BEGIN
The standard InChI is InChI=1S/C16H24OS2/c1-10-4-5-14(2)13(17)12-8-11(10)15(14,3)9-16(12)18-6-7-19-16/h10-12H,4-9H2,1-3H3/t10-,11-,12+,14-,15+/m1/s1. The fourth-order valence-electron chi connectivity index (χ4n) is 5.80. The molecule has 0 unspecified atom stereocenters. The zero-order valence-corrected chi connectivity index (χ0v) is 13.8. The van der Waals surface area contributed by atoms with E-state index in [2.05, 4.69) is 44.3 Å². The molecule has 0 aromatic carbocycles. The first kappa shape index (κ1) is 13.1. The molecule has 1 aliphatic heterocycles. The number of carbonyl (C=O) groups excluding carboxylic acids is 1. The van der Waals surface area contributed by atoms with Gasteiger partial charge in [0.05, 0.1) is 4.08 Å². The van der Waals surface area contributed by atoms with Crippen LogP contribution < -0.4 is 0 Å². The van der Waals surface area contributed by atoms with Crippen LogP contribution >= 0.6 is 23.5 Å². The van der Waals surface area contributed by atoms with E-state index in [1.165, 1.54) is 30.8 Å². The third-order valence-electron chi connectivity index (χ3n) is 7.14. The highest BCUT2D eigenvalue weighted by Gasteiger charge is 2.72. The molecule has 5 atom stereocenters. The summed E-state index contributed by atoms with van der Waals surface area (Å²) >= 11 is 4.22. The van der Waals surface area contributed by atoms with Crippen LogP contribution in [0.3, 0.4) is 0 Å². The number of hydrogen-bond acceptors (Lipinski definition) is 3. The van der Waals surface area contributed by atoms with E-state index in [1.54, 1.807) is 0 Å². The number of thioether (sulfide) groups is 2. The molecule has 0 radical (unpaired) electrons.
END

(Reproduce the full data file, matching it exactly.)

The standard InChI is InChI=1S/C16H24OS2/c1-10-4-5-14(2)13(17)12-8-11(10)15(14,3)9-16(12)18-6-7-19-16/h10-12H,4-9H2,1-3H3/t10-,11-,12+,14-,15+/m1/s1. The fourth-order valence-electron chi connectivity index (χ4n) is 5.80. The molecule has 0 unspecified atom stereocenters. The zero-order valence-corrected chi connectivity index (χ0v) is 13.8. The van der Waals surface area contributed by atoms with E-state index in [2.05, 4.69) is 44.3 Å². The molecule has 0 aromatic carbocycles. The first kappa shape index (κ1) is 13.1. The molecule has 1 aliphatic heterocycles. The number of carbonyl (C=O) groups excluding carboxylic acids is 1. The van der Waals surface area contributed by atoms with Gasteiger partial charge in [0.05, 0.1) is 4.08 Å². The van der Waals surface area contributed by atoms with Crippen LogP contribution < -0.4 is 0 Å². The van der Waals surface area contributed by atoms with Crippen LogP contribution >= 0.6 is 23.5 Å². The van der Waals surface area contributed by atoms with E-state index in [1.165, 1.54) is 30.8 Å². The third-order valence-electron chi connectivity index (χ3n) is 7.14. The highest BCUT2D eigenvalue weighted by Gasteiger charge is 2.72. The molecule has 5 atom stereocenters. The summed E-state index contributed by atoms with van der Waals surface area (Å²) >= 11 is 4.22. The van der Waals surface area contributed by atoms with Crippen LogP contribution in [0.3, 0.4) is 0 Å². The number of hydrogen-bond acceptors (Lipinski definition) is 3. The van der Waals surface area contributed by atoms with E-state index in [1.54, 1.807) is 0 Å². The number of thioether (sulfide) groups is 2. The molecule has 0 radical (unpaired) electrons.